Halloween 1Artful shot composition is key to Halloween’s bloodless aesthetic. The film’s 2.35 aspect gives Carpenter the width of frame to tell two stories at once, at times. Whenever a character is in shot, you’re always checking the other corners of the frame to see if Meyers is going to pop up in the background. The oft-used cliché of a main character having their back turned to the (apparently dead) killer, seemingly oblivious to the fact that the killer suddenly rises up alive again, gets a full workout here, with plenty of those “walk past frame and killer appears in the background” shots featured as well. But it’s the lighting and framing Carpenter gives the film, his use of long takes and a slow build-up of tension through judiciously restrained editing, that gives the film its zing. The whole “he’s behiiiind you” moment of skin-prickling terror reaches its crescendo in Laurie’s showdown with Michael; Halloween wrote the rules of modern horror, and in doing so did it without the use of graphic, in your face gore.

Whereas modern horror tends to spill arterial blood across the frame every few moments to achieve a shock-and-awe approach to the audience, Halloween has almost zero depictions of blood, even though the main character uses a knife in several kill scenes. Aside from the opening sequence of a young Michael killing his sister, and a brief amount of blood seen in Laurie’s end-battle with Myers, the film is devoid of any form of gore. Strangulations are overacted to a degree I felt laughable, but the approach by Carpenter to keep his monster silent, deadly and devoid of human emotion, contrasts against the sexually charged atmosphere of teenage Americana. The nubile young lasses who end up butchered by Meyers are as genre-clichéd as possible – hell, they set the bar, when you think about it – and the film’s often liberal use of focus on bums and boobs is the counterweight to the characters’ inevitable demises. Like I said, sex and death go hand in hand in horror films.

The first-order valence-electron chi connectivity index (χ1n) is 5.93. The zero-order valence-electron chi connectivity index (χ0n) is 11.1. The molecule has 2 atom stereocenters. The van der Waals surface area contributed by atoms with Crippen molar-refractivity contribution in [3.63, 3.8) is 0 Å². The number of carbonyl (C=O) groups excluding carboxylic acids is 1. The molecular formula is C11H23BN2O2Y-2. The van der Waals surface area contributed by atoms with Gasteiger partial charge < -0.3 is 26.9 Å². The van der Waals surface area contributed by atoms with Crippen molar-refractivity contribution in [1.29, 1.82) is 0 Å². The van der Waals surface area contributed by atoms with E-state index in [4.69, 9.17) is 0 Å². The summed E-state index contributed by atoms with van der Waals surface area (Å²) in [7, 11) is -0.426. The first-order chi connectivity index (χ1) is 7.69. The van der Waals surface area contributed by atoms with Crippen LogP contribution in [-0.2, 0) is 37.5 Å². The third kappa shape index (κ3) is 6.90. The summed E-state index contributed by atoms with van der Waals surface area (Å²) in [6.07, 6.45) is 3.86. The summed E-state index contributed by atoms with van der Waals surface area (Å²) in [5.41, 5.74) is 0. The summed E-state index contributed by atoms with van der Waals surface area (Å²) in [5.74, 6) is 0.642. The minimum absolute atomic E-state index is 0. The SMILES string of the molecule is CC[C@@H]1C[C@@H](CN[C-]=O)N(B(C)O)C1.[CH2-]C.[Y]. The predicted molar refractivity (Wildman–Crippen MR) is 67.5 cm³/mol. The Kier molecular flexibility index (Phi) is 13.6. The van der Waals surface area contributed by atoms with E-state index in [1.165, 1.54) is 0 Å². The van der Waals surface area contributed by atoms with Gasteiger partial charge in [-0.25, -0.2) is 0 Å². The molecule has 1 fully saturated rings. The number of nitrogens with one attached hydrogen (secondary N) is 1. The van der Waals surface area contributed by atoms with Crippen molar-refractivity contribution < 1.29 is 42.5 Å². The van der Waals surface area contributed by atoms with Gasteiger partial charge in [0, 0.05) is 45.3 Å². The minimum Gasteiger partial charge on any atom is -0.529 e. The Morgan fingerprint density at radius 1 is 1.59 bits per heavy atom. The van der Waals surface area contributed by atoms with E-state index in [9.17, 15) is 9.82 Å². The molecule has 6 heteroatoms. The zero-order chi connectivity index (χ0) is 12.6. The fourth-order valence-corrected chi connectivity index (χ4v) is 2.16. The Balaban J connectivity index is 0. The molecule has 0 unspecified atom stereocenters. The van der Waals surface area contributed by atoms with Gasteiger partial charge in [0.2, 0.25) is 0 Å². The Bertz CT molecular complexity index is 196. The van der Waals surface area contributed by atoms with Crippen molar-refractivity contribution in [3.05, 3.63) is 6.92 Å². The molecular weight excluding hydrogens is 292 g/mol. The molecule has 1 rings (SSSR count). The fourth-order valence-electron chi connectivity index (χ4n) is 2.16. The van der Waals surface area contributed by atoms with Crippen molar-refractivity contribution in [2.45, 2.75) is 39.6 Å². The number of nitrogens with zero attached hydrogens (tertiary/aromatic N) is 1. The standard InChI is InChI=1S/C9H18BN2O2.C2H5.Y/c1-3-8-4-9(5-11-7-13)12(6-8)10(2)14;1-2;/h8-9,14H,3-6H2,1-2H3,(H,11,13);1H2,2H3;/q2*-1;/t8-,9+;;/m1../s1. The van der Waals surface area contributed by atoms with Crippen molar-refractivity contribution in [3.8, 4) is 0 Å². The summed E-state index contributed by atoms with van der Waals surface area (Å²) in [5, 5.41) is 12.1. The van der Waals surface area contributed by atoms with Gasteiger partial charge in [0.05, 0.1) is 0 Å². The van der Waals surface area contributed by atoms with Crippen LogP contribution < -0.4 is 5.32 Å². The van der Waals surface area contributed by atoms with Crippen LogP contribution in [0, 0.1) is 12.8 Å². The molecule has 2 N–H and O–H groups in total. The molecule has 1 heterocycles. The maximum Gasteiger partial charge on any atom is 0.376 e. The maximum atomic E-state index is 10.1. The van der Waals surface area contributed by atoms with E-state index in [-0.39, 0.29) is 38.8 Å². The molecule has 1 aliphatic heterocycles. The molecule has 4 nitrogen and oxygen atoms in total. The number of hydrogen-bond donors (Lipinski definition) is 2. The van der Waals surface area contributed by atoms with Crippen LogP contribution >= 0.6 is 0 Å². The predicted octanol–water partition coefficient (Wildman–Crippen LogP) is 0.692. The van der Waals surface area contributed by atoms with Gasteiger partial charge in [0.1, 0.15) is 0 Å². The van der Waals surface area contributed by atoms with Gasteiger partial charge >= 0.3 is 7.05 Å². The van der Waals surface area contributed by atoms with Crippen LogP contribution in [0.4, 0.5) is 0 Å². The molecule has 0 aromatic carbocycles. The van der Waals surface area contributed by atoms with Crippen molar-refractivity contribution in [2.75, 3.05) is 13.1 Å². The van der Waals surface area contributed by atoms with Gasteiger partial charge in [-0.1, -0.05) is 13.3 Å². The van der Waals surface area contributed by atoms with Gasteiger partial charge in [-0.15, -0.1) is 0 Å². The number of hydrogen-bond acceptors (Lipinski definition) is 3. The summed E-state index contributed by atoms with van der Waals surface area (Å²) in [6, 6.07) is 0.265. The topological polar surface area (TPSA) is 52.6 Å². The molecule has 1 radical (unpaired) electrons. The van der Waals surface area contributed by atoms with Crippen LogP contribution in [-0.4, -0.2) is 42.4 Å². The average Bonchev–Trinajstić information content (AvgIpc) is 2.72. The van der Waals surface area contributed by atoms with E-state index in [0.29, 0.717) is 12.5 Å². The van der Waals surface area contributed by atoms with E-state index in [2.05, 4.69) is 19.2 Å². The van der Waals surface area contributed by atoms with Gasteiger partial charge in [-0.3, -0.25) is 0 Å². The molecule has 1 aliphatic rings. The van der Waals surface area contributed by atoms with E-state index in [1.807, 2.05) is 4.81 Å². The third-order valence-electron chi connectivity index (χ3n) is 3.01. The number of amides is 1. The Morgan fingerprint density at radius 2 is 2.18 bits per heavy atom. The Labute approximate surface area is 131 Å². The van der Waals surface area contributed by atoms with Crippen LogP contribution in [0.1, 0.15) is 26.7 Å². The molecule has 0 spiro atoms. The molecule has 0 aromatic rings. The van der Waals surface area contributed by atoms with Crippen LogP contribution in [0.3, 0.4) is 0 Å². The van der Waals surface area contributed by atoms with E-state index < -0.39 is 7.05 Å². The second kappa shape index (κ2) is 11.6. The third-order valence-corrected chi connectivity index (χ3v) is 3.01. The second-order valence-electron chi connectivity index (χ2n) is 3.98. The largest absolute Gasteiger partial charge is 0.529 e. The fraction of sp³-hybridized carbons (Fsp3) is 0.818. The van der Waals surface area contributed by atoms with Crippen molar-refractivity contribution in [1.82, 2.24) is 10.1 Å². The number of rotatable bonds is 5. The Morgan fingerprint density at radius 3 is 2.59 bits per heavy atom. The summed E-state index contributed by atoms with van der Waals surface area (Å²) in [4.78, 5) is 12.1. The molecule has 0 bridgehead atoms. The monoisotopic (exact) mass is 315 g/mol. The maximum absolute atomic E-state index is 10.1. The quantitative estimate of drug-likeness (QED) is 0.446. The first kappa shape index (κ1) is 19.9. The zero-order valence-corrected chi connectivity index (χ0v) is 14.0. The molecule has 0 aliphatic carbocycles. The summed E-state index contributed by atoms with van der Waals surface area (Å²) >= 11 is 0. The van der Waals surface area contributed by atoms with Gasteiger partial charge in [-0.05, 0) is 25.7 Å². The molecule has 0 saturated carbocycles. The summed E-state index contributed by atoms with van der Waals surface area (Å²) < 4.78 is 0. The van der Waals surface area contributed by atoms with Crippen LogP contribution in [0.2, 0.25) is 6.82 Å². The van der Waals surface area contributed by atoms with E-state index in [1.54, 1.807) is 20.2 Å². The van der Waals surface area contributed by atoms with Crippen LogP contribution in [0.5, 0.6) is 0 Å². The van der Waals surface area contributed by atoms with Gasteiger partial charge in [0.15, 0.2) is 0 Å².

Halloween is a master-class in horror film-making – hell, film-making period. John Carpenter’s ubiquitous scream-queen heroine in Jamie Lee Curtis is wonderful, Michael Myers is a threatening storm-cloud of personified evil, and the technical merits of the film’s visuals, editing, sound, musical score and camerawork are of a quality still unachievable to modern film-makers today. Endlessly imitated and parodied, Halloween is the unequivocal moment cinematic horror changed (for the better?) and considering its budget and age it holds up superbly well.